Mezzanine was packed Tuesday night as people anxiously awaited UK singer James Blake to take the stage for the second night in a row.

live-review-james-blake

Blake has created quite the buzz with his new album, Overgrown, featuring RZA and Brian Eno, and an high-profile performance at Coachella this year. His soulful voice, a clash between Aaron Neville and Bon Iver, are often harmonized and layered over slow rhythms and dub beats.

The swarthy, dimly lit nightclub was packed with barely any room to maneuver to the restroom between the industrial cement pillars at the club. As 10:30pm hit, Blake made his way to stage, illuminated with navy blue lighting.

Deep arbitrary bass hits overlapped eerie keyboards and haunting samples that demanded the crowd’s attention. The three members of the band moved subtly, fixated on their instruments while three large probe lights flashed behind them. The opening instrumental seemed to have the crowd confused, until his next song, the gospel laden, “I Never Learnt to Share” with Blake singing, “my brother and my sister won’t speak to me, and I don’t blame them.” Blake demonstrated his use of live technology, sampling the first vocal line while harmonizing over it.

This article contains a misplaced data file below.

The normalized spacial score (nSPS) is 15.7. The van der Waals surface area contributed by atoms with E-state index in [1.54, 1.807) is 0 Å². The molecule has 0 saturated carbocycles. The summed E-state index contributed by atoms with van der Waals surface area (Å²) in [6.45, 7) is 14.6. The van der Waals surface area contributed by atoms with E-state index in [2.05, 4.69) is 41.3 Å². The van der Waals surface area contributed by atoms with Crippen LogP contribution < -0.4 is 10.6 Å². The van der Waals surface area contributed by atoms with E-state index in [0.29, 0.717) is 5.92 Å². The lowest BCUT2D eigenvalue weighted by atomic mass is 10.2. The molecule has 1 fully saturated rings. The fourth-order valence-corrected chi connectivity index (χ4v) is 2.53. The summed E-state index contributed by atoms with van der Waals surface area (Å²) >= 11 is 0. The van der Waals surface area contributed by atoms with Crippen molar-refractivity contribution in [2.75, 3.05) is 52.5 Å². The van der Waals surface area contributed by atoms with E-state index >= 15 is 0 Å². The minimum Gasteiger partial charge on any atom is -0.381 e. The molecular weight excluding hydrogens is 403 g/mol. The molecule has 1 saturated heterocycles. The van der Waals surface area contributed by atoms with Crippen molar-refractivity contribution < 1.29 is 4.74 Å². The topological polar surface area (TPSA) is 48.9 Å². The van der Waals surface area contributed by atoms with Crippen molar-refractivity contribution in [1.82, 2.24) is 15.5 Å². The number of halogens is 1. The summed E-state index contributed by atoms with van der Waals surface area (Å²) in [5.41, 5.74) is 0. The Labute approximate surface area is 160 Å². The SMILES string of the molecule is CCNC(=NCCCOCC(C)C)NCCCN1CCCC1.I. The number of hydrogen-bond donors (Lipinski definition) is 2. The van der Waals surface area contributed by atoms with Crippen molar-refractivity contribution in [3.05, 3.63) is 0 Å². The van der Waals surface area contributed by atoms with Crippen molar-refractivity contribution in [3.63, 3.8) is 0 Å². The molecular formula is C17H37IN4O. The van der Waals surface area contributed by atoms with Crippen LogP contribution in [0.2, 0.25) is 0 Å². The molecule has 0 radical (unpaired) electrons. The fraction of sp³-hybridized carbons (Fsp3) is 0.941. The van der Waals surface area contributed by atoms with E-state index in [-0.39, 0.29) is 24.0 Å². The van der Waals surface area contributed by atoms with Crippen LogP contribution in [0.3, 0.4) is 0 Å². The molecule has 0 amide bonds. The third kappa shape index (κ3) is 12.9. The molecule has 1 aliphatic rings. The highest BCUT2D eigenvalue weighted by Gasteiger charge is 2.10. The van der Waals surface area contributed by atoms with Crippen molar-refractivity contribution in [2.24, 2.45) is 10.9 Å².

“Thanks for coming back,” the humbled Blake addressed the crowd. “I’ve been walking around all day with the flu trying to get better. But at least I got free coffee at the Farmer’s Market.” Blake might have been sick, but it didn’t slow him down. His set progressively intensified throughout the night and the crowd went from listless to lively, showering him in unduly cheers.

Highlights of the night were “Retrograde,” the first single from his new album, and “Our Love Comes Back,” the melodic closing track from the same release. His version of Feist’s, “Limit to Your Love” and the acclaimed “The Wilhelm Scream” from his self-titled album and the danceable bootlegged song “Digital Lion,” from his 1-800-Dinosaur mixtape were also highlights.

Blake heads back to Coachella this weekend before starting a national tour.